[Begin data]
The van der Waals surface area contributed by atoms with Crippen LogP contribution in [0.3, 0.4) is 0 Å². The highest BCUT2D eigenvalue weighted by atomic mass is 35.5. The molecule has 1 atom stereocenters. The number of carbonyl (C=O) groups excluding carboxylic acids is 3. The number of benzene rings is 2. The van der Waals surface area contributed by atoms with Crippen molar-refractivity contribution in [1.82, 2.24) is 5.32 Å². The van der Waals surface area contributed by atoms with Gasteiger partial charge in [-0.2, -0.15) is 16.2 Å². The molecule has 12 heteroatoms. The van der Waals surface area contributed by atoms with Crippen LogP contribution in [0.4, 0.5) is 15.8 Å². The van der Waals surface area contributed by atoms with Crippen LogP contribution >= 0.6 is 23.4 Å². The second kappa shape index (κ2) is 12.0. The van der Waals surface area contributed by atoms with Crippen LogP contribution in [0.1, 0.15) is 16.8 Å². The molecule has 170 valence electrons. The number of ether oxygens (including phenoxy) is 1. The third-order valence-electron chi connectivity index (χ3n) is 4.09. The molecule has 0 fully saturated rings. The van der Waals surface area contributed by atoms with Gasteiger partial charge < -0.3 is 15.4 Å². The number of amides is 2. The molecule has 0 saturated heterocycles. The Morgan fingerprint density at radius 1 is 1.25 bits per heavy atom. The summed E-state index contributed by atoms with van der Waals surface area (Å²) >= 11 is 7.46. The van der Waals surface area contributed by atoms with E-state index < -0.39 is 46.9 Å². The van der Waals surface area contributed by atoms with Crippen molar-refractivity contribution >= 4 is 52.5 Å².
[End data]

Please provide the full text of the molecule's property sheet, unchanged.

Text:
The van der Waals surface area contributed by atoms with Crippen LogP contribution in [0.3, 0.4) is 0 Å². The highest BCUT2D eigenvalue weighted by atomic mass is 35.5. The molecule has 1 atom stereocenters. The number of carbonyl (C=O) groups excluding carboxylic acids is 3. The number of benzene rings is 2. The van der Waals surface area contributed by atoms with Crippen molar-refractivity contribution in [1.82, 2.24) is 5.32 Å². The van der Waals surface area contributed by atoms with Gasteiger partial charge in [-0.2, -0.15) is 16.2 Å². The molecule has 12 heteroatoms. The van der Waals surface area contributed by atoms with Crippen LogP contribution in [0.4, 0.5) is 15.8 Å². The van der Waals surface area contributed by atoms with Crippen LogP contribution >= 0.6 is 23.4 Å². The second kappa shape index (κ2) is 12.0. The van der Waals surface area contributed by atoms with Crippen LogP contribution in [0.1, 0.15) is 16.8 Å². The molecule has 170 valence electrons. The number of ether oxygens (including phenoxy) is 1. The third-order valence-electron chi connectivity index (χ3n) is 4.09. The molecule has 0 fully saturated rings. The van der Waals surface area contributed by atoms with Gasteiger partial charge < -0.3 is 15.4 Å². The number of amides is 2. The molecule has 0 saturated heterocycles. The Morgan fingerprint density at radius 1 is 1.25 bits per heavy atom. The summed E-state index contributed by atoms with van der Waals surface area (Å²) >= 11 is 7.46. The van der Waals surface area contributed by atoms with E-state index < -0.39 is 46.9 Å². The van der Waals surface area contributed by atoms with Crippen molar-refractivity contribution >= 4 is 52.5 Å².